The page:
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How To Be a Successful Jack-Of-All-Trades

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Author: Thomson Reuters

“Clients expect 100% perfection from their lawyers and expect everything to be done yesterday.”1

With the complexity of today’s legal needs, today’s small law firm attorney needs to be a jack-of-all-trades. With constant access to ever-evolving technology, expectations to deliver fast and accurately are at an all-time high. While all firms navigate challenges on a daily basis, small law firms face one of the toughest balancing acts out there.

One of the biggest struggles of being a small firm attorney is constantly being asked to tackle new areas of law when you don’t have the time to thoroughly research and answer questions with accuracy. There needs to be a better way to get up to speed in less time so, as a small firm attorney, you can quickly respond to your client’s needs and spend more time doing what you do best. – practicing law.

Thomson Reuters has the answer. Practical Law condenses legal issues down to their essence, making it easy to quickly learn about new areas of law. Simply put, Practical Law makes a small firm attorney’s life easier when they’re catapulted into unfamiliar territory.

Practical Law expands your expertise by providing seasoned guidance in how to apply the law to your practice. Practical Law offers practice guidance in 13 key practice areas — designed for practitioners, by practitioners. Time is money – particularly as a solo or small law firm. Instead of having to take valuable time researching and dissecting information, you have immediate access to more than 260 attorneys who provide plain-English guidance within Practical Law.

Whatever broad topic you’re handling, Practical Law offers unparalleled tools and resources to help you address the most common challenges faced by small law firms today.

  • Practice Notes: These useful documents present concise overviews of particular areas of law or legal tasks, written in plain English. No legalese, no overly formal language — just the straightforward information you need to start tackling your project, designed to be quickly digested and easily understood.
  • Related Content: With your Practice Note, you’ll see a useful link called Related Content. This is a comprehensive list of everything you can find on Practical Law that pertains to your particular topic. The best part is, it’s not compiled through some random algorithm that thinks it knows what you might find useful. The list is compiled by the same attorney-editor who wrote the Practice Note, so it’s related content that you will actually find useful.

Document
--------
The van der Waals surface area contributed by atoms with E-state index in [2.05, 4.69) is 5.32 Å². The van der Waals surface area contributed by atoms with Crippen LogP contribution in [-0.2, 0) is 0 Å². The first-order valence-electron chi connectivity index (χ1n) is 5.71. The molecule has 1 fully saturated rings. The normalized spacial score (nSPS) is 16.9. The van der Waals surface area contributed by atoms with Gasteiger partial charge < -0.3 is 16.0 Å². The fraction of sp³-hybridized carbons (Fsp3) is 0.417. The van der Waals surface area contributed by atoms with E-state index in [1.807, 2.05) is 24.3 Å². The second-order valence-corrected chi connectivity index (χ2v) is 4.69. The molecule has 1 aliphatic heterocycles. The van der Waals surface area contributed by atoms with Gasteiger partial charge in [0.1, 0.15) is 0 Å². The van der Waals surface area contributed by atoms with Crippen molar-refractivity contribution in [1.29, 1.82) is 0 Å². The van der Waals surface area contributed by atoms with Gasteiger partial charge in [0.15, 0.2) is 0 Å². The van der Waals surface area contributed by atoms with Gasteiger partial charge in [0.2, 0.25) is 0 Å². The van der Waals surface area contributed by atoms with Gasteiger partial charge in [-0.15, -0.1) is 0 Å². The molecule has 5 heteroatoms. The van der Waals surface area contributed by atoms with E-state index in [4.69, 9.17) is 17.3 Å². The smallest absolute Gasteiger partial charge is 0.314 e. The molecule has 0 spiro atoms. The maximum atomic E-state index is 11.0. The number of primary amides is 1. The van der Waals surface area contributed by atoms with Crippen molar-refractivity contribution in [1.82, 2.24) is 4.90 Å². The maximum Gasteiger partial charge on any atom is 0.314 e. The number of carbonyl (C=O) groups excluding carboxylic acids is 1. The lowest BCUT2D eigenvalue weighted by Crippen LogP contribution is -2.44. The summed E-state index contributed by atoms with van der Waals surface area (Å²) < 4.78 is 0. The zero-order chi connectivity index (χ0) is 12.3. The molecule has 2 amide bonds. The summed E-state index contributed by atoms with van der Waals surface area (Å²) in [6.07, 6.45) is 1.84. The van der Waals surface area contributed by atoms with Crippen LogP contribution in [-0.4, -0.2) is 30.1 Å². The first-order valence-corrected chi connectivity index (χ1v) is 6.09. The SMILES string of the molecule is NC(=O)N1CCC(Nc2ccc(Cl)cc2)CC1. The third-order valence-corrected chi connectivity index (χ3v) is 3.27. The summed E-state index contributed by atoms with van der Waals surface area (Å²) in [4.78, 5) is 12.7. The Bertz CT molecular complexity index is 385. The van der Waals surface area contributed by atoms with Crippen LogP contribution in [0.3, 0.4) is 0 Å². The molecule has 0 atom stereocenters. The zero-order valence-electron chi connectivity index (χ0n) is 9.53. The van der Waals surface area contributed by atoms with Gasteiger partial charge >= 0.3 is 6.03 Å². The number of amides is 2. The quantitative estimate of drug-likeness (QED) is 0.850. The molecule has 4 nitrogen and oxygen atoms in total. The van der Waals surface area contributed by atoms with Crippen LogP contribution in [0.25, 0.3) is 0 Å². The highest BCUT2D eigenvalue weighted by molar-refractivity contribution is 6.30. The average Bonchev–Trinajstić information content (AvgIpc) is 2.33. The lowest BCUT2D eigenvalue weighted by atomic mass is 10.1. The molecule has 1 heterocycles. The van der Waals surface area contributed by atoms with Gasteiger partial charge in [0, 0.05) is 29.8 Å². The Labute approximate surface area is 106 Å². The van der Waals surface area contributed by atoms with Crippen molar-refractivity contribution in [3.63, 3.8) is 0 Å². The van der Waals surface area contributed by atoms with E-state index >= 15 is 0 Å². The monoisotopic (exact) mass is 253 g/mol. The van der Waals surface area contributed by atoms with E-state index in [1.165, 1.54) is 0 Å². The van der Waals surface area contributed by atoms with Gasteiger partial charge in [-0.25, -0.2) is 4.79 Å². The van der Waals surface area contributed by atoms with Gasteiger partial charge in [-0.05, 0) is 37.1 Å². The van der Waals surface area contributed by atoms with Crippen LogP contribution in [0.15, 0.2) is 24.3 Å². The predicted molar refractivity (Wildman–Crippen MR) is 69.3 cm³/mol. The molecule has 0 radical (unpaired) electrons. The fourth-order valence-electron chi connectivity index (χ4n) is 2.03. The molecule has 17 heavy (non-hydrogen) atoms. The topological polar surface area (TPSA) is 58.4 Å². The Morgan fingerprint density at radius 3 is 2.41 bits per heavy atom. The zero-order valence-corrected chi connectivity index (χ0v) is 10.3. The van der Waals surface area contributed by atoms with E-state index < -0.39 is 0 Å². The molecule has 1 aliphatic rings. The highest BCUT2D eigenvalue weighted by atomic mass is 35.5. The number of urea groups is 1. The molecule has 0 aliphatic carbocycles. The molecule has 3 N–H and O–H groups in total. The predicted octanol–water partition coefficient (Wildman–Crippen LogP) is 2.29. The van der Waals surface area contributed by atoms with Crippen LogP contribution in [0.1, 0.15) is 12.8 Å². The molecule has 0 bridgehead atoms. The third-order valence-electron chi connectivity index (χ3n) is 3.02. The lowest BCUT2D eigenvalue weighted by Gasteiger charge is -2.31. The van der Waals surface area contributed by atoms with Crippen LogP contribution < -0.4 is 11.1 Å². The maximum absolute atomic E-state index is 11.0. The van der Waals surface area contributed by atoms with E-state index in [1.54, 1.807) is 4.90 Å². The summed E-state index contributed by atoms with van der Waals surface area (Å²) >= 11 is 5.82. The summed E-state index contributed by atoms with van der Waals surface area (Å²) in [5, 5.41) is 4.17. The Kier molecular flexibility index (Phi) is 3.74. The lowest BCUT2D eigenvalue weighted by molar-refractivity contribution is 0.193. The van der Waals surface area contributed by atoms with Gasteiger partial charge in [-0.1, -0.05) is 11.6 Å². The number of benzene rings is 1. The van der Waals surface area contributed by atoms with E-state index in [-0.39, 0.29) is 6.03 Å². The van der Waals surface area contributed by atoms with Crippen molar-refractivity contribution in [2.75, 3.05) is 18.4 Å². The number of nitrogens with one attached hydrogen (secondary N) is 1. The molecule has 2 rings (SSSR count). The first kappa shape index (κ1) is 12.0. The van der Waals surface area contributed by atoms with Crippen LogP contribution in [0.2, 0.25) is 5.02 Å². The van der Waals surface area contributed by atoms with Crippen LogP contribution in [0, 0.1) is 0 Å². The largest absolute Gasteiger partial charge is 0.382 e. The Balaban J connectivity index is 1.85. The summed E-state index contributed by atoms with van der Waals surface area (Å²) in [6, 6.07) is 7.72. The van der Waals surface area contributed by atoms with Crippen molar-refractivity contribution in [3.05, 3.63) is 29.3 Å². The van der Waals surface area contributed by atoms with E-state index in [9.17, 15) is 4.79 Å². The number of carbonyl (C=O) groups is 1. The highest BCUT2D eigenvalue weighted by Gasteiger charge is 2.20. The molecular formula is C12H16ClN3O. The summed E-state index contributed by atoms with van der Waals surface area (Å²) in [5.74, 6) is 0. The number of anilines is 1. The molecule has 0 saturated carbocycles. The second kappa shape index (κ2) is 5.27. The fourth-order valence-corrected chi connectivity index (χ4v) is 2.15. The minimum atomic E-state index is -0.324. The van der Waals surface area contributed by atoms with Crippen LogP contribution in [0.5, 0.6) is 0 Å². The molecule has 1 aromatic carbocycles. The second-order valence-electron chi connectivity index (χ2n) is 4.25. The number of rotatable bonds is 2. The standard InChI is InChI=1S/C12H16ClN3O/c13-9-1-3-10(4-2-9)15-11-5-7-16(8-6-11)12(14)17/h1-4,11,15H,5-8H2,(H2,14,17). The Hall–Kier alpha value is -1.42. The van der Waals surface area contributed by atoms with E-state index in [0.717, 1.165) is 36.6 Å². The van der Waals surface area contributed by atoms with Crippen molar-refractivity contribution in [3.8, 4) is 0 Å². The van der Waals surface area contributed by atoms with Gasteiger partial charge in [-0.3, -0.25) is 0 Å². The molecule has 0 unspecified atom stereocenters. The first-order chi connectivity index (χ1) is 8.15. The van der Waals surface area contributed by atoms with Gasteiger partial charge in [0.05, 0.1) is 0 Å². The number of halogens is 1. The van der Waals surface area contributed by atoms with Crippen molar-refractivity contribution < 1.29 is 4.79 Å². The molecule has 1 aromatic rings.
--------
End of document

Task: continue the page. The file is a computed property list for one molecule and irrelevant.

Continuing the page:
• Standard Documents: Research can quickly turn into drafting. When that happens, Practical Law has your back. With thousands of up-to-date Standard Documents to help you out, which are gold standard templates for a range of policies, agreements, contracts, and other documents that often arise in legal work, complete with drafting notes from the expert who prepared them, explaining the drafting process and identifying assumptions, pitfalls, and other considerations.
  • Checklists: These are just what they sound like — lists of issues and items that you need to consider on a particular task or topic. When you think you’re done, compare your work to the checklist just to be sure. This is essentially a backstop for making sure there isn’t anything you forgot to consider.
  • Toolkits: A Practical Law Toolkit is your one-stop shop for a particular topic or task. All of the relevant resources mentioned above (and then some) are compiled into one place. From the Practice Notes down through the Checklist, the Toolkit for your given topic leaves no stone unturned when you need a comprehensive introduction to a topic in a short amount of time.

These are just the highlights of what Practical Law has to offer. Other useful resources include legal updates, market trend tools, state-specific guidance, and more. For the small law firm lawyer expected to be a jack-of-all-trades, there’s no more efficient way to get the knowledge you need.

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1 State of the US Small Law Firm Survey, Thomson Reuters, 2016.

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